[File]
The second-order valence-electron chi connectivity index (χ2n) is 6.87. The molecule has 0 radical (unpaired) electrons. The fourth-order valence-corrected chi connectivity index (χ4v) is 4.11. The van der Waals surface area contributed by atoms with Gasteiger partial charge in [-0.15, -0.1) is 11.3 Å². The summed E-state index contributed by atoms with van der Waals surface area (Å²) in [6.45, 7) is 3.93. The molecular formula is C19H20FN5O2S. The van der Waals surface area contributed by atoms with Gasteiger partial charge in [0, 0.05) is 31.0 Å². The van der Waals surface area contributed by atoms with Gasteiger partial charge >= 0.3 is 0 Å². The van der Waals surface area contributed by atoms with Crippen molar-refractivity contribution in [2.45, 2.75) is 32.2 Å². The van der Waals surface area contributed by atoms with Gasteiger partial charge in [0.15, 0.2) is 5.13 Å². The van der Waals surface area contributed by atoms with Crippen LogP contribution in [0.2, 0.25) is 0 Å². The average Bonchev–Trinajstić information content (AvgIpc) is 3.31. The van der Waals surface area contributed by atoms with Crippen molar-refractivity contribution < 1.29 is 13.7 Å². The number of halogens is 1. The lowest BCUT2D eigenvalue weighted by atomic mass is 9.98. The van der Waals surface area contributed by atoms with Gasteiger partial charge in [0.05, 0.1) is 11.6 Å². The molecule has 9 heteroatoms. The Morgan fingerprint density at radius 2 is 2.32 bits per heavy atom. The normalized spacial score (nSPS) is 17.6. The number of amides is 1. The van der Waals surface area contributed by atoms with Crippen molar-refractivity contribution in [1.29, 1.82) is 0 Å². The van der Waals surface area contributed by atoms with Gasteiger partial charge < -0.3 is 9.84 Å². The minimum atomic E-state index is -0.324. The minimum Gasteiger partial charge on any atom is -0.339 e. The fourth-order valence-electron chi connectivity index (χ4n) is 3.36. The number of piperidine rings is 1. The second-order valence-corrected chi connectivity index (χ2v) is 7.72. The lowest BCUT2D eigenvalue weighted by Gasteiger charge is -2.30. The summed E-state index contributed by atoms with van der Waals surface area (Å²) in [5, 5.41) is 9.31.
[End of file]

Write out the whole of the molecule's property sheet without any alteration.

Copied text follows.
The second-order valence-electron chi connectivity index (χ2n) is 6.87. The molecule has 0 radical (unpaired) electrons. The fourth-order valence-corrected chi connectivity index (χ4v) is 4.11. The van der Waals surface area contributed by atoms with Gasteiger partial charge in [-0.15, -0.1) is 11.3 Å². The summed E-state index contributed by atoms with van der Waals surface area (Å²) in [6.45, 7) is 3.93. The molecular formula is C19H20FN5O2S. The van der Waals surface area contributed by atoms with Gasteiger partial charge in [0, 0.05) is 31.0 Å². The van der Waals surface area contributed by atoms with Gasteiger partial charge >= 0.3 is 0 Å². The van der Waals surface area contributed by atoms with Crippen molar-refractivity contribution in [2.45, 2.75) is 32.2 Å². The van der Waals surface area contributed by atoms with Gasteiger partial charge in [0.15, 0.2) is 5.13 Å². The van der Waals surface area contributed by atoms with Crippen LogP contribution in [0.2, 0.25) is 0 Å². The average Bonchev–Trinajstić information content (AvgIpc) is 3.31. The van der Waals surface area contributed by atoms with Crippen molar-refractivity contribution < 1.29 is 13.7 Å². The number of halogens is 1. The lowest BCUT2D eigenvalue weighted by atomic mass is 9.98. The van der Waals surface area contributed by atoms with Gasteiger partial charge in [0.05, 0.1) is 11.6 Å². The molecule has 9 heteroatoms. The Morgan fingerprint density at radius 2 is 2.32 bits per heavy atom. The normalized spacial score (nSPS) is 17.6. The number of amides is 1. The van der Waals surface area contributed by atoms with Crippen molar-refractivity contribution in [1.29, 1.82) is 0 Å². The van der Waals surface area contributed by atoms with Gasteiger partial charge < -0.3 is 9.84 Å². The minimum atomic E-state index is -0.324. The minimum Gasteiger partial charge on any atom is -0.339 e. The fourth-order valence-electron chi connectivity index (χ4n) is 3.36. The number of piperidine rings is 1. The second-order valence-corrected chi connectivity index (χ2v) is 7.72. The lowest BCUT2D eigenvalue weighted by Gasteiger charge is -2.30. The summed E-state index contributed by atoms with van der Waals surface area (Å²) in [5, 5.41) is 9.31.